Tax time fills most people with dread, but millennials tend to worry more than most. According to a survey from NerdWallet and Harris Poll, 80 percent of millennials have concerns about making an error or overpaying, compared to 60 percent of those aged 55 and older. These fears can cause unnecessary stress during year-end tax planning.
While nothing will free you from the burden of paying taxes each year, there are year-end tax strategies that can reduce what you owe and help you avoid making costly errors. Here are ten things every millennial should consider as they prepare for tax time.
1. Check Your Filing Status
When you begin a new job, you complete a form called a W-4, which sets up payroll to deduct a certain amount from your paycheck for taxes. Often the most complicated part of the new-hire paperwork is the section where you’re asked to claim a number of allowances. The more allowances you claim, the less will be withheld from each paycheck, which could lead to a tax debt at the end of the year. Part of your end of year tax planning should be to review your W-4 information to see if your life circumstances have changed any of the information.
2. Know Your Deductions
Taxpayers can offset the taxes they pay each year by deducting certain qualifying expenses. Expert year-end tax tips include being aware of the expenses you may be able to deduct, including charitable contributions, health insurance premiums, and babysitting costs. If you’re self-employed or own your own business, those deductions increase. Even if you have a full-time job and work as a freelancer on the side, you’ll likely be able to deduct any expenses related to that side gig.
3. Save for Retirement
It’s never too early to begin saving for retirement. This is especially true since the money you put into your retirement savings account could help you save on the taxes you’re paying now. When you contribute to plans like a 401(k), the money is pulled out of your paycheck pre-tax, which means you’re setting aside a portion of your annual salary that you won’t pay taxes on until retirement. As you’re calculating your year-end tax deductions, keep this in mind, since it can help offset some of the money you're paying in taxes each year while also encouraging you to set money aside for later.
4. Claim Tuition Costs
If you’re still in school, don’t forget the American Opportunity Tax Credit (AOTC), which issues up to $2,500 per year per student for higher education. To qualify, you must be in school at least half-time for at least one academic period during the tax year. During year-end tax planning, make sure you have the documents necessary to prove you were in school during the tax period in case you are audited. Otherwise, you’ll be required to pay back the credit with interest.
5. Write Off Student Loan Costs
If you’re among the 13 percent of Americans with student loan debt, calculating your interest should be one of your year-end tax strategies. If you qualify, you can claim up to $2,500 in student loan interest each year. To do so, the loan must have been taken out solely for the purpose of paying for education expenses, including tuition, room and board, books and supplies, and other necessary costs.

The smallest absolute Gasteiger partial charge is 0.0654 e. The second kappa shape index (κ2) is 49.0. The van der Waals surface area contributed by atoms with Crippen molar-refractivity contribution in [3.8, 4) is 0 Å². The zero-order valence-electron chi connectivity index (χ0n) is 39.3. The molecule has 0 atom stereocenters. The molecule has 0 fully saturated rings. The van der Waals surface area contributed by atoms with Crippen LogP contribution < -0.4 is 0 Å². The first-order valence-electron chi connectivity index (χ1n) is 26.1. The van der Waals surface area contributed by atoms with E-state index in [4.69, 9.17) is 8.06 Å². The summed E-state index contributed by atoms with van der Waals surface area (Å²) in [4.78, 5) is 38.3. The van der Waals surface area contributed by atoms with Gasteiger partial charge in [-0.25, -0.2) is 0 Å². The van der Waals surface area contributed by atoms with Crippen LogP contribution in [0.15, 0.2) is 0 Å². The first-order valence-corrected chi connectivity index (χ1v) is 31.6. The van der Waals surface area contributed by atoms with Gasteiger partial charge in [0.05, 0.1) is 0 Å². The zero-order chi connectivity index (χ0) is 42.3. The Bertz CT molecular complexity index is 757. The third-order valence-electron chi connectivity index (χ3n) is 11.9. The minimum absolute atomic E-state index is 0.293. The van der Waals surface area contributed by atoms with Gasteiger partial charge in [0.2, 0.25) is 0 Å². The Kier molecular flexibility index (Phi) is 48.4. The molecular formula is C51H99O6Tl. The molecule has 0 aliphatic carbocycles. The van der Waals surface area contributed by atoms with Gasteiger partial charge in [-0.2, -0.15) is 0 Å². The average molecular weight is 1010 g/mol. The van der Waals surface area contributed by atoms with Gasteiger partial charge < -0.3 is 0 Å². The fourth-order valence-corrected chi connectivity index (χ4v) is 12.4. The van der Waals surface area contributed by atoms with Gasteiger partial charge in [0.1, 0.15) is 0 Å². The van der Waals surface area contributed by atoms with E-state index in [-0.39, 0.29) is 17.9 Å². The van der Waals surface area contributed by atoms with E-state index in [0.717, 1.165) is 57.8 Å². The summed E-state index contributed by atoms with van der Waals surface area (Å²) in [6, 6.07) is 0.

6. Save Your Tax Refund
If you’re fortunate enough to get a refund each year, your end of year tax planning should include how you will use that money. Instead of spending it on a vacation or a new big-screen TV, use it to pay down your debt or start an emergency fund. If you’re debt free or your emergency savings is fully funded, put it toward your retirement account or invest it in a CD that will earn interest until you need it.
7. Deduct Job Search Costs
Many people don’t realize that taxpayers can deduct job search expenses that exceed two percent of their adjusted gross income for the year. If you traveled for a job interview, you can deduct travel costs, as well as lodging and parking expenses. Even if your job search is local, you can deduct expenses like career coaches, printing, and postage. For someone who is out of work for a significant period of time during a tax year, some of the best year-end tax tips will include taking advantage of this deduction.
8. File on Time
It can be easy to procrastinate year-end tax planning, especially if you aren’t a number cruncher by nature. While filing late isn’t the end of the world, you’ll incur penalties and interest that you won’t suffer if you simply pay on time. Since these penalties can significantly boost your tax bill, paying by mid-April means you’ll keep your bill as low as possible. If you can’t send your payment on time, try to send the majority of the taxes you estimate that you’ll owe while also filing an extension to allow you to pay late legally.
9. Buy a Home
As you’re calculating your taxes owed, you’ll probably notice that homeowners have the option of deducting the mortgage interest they pay month after month. If you’re still renting, you’re missing out on this tax savings. One of your year-end tax strategies should be to consider the benefits purchasing a home might bring and meet with a lender to see if you qualify to go from renter to homeowner.
10. Invest in a Tax Preparer
You don’t have to prepare and manage your taxes alone. Qualified tax preparers can often save consumers money by identifying deductions they might have missed. If you prefer to do it yourself, consider meeting with a tax preparer to double check your work. You’ll likely find a professional can offer significant help with your end of year tax planning, in addition to ensuring you get the maximum refund.
There are so many year-end tax tips; it can be difficult to decipher the information that is best for you. Plan in advance and make sure you maximize your year-end tax deductions to ensure you’re paying in as little as possible while also setting money aside for your future.